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The NY Times' Maureen Dowd fell for Trump's claim he opposed the Iraq War from the start

Donald Trump. Ramin Talaie/Getty Images

New York Times columnist Maureen Dowd wrote a provocative piece on Sunday arguing that the foreign policy lines of the presidential race could turn into a 2008 redux, with Hillary Clinton and Donald Trump duking it out over the Iraq War.

Clinton is still the hawk, but in Dowd's imagination, this time Trump is the dove. "The prime example of commander-in-chief judgment Trump offers is the fact that, like Obama, he thought the invasion of Iraq was a stupid idea," Dowd writes.

There's just one problem: Trump didn't always think the Iraq War was a stupid idea.

Trump has certainly claimed he has. But back in 2002, before the invasion of Iraq, he said he supported it. Trump said in an exchange with Howard Stern:

Stern: Are you for invading Iraq?

Trump: Yeah, I guess so. I wish the first time it was done correctly.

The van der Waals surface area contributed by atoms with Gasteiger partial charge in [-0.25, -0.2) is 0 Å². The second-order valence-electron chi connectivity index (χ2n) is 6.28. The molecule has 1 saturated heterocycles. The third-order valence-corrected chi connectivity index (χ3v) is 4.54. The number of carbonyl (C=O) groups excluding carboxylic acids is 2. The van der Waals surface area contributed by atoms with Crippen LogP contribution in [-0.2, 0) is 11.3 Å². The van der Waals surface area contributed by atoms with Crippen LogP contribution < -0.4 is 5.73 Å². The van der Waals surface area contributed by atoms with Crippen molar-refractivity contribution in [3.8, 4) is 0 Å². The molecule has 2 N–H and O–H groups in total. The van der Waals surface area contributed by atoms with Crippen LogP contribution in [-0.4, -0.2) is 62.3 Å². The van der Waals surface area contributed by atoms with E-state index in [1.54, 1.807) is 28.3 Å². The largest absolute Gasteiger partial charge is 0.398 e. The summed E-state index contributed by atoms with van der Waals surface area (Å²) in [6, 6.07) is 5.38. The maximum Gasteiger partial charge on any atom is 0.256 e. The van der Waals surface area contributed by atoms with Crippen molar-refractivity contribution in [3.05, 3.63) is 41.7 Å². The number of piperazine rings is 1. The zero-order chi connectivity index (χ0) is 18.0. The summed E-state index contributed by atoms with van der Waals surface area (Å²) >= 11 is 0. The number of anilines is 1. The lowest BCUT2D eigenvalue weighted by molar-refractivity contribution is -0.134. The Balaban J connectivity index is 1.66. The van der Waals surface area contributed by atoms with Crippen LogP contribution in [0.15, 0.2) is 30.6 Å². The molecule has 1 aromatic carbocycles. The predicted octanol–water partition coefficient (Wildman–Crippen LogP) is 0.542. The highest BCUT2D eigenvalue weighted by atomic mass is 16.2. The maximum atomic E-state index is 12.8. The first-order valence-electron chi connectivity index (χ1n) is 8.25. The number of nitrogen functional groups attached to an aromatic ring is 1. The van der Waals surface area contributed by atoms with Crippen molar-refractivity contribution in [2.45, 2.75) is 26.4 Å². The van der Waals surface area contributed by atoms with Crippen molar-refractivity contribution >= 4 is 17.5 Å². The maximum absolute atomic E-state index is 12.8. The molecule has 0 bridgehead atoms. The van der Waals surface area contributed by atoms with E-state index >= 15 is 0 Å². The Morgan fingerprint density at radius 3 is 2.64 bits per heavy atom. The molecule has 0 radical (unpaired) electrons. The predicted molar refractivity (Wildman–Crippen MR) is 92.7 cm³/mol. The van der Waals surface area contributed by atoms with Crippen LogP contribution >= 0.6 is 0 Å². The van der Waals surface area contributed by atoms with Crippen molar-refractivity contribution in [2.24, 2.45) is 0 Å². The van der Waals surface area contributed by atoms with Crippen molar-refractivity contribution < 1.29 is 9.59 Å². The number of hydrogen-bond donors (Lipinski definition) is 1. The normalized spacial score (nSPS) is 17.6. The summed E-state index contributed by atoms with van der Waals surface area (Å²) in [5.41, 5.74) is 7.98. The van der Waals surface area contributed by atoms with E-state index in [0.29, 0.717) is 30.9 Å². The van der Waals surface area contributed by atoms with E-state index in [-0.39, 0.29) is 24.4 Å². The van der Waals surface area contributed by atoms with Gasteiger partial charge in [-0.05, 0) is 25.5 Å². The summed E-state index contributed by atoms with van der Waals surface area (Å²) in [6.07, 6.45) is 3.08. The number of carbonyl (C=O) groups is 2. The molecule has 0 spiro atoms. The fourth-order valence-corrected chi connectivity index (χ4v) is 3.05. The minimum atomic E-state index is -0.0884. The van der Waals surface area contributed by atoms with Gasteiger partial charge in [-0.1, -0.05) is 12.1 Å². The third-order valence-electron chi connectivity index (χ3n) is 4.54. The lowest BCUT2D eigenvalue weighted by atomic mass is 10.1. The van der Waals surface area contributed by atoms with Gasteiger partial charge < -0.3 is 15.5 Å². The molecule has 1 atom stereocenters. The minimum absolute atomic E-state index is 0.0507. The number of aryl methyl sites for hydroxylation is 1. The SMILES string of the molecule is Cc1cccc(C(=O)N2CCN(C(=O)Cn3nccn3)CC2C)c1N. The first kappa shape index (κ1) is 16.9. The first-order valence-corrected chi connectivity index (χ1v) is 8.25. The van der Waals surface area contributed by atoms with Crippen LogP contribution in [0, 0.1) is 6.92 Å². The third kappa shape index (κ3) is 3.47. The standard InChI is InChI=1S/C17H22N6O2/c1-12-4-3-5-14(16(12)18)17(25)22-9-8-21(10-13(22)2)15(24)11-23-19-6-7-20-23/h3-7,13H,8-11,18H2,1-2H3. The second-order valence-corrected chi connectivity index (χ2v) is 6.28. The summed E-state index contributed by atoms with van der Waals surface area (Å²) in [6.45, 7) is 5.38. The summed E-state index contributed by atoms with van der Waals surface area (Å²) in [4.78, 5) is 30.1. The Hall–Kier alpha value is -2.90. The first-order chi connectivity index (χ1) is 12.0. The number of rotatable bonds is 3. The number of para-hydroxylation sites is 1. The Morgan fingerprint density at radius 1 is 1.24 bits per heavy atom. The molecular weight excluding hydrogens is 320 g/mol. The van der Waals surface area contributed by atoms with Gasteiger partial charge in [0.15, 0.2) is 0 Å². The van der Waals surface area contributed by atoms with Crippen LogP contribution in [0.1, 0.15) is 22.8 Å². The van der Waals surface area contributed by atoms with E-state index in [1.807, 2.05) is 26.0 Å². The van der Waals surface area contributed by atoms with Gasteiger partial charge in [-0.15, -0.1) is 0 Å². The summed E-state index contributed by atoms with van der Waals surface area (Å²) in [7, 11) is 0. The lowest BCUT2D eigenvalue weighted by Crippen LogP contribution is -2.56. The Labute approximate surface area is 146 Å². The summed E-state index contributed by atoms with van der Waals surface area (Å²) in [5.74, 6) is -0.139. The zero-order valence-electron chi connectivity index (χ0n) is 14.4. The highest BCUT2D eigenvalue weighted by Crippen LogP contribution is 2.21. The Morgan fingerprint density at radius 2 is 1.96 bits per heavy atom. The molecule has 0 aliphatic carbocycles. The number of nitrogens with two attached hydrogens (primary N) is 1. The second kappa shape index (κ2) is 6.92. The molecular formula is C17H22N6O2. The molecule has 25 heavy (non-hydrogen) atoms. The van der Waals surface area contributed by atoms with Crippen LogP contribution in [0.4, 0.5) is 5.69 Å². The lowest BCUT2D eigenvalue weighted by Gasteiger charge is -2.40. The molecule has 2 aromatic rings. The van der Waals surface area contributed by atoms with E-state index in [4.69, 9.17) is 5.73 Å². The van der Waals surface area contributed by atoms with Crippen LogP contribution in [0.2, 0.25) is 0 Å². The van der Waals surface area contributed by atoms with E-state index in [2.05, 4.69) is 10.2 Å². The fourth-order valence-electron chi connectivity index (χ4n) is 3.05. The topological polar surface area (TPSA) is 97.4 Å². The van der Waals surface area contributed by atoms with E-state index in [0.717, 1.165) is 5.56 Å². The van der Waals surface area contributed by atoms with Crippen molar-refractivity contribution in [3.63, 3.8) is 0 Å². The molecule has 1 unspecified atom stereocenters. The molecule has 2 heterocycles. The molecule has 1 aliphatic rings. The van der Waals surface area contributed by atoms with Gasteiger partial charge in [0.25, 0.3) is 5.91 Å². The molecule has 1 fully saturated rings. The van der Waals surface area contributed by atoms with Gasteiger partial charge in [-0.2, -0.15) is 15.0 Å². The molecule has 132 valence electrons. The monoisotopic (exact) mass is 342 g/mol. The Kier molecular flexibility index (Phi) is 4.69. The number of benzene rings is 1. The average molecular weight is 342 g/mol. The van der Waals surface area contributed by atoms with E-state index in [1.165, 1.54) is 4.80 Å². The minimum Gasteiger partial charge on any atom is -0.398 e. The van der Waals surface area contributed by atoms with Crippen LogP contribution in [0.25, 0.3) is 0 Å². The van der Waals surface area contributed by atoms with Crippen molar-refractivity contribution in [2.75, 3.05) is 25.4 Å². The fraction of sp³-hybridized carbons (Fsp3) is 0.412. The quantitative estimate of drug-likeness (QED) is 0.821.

Not only did Trump say he was for invading Iraq, but he seemed to suggest that the US should have invaded even earlier — back in the early 1990s, during the Gulf War.

It would be one thing if this was just one line in Dowd's piece, an unfortunate mistake. But this is, as Dowd puts it, her "prime example" of Trump's foreign policy credibility.

Dowd even uses it to imagine a Clinton-Trump foreign policy debate matchup: "You can actually envision a foreign policy debate between Trump and Clinton that sounds oddly like the one Obama and Clinton had in 2008, with Trump playing Obama, preening about his good judgment on Iraq, wanting an end to nation-building and thinking he could have a reset with Russia."

But unlike Trump, President Obama was always against the war. In 2002, Obama said that he opposed the invasion, saying he would have voted no for the war powers resolution. (This is the vote in which Clinton voted yes, effectively giving President George W. Bush the okay to proceed with the invasion of Iraq, which is a prominent reason liberals view Clinton as a hawk today.)

But based on Trump's own comments, it's not clear at all that he would have voted any differently than Clinton. Both Trump and Clinton may regret their support in retrospect, but that's a very big difference from opposing the war from the start.

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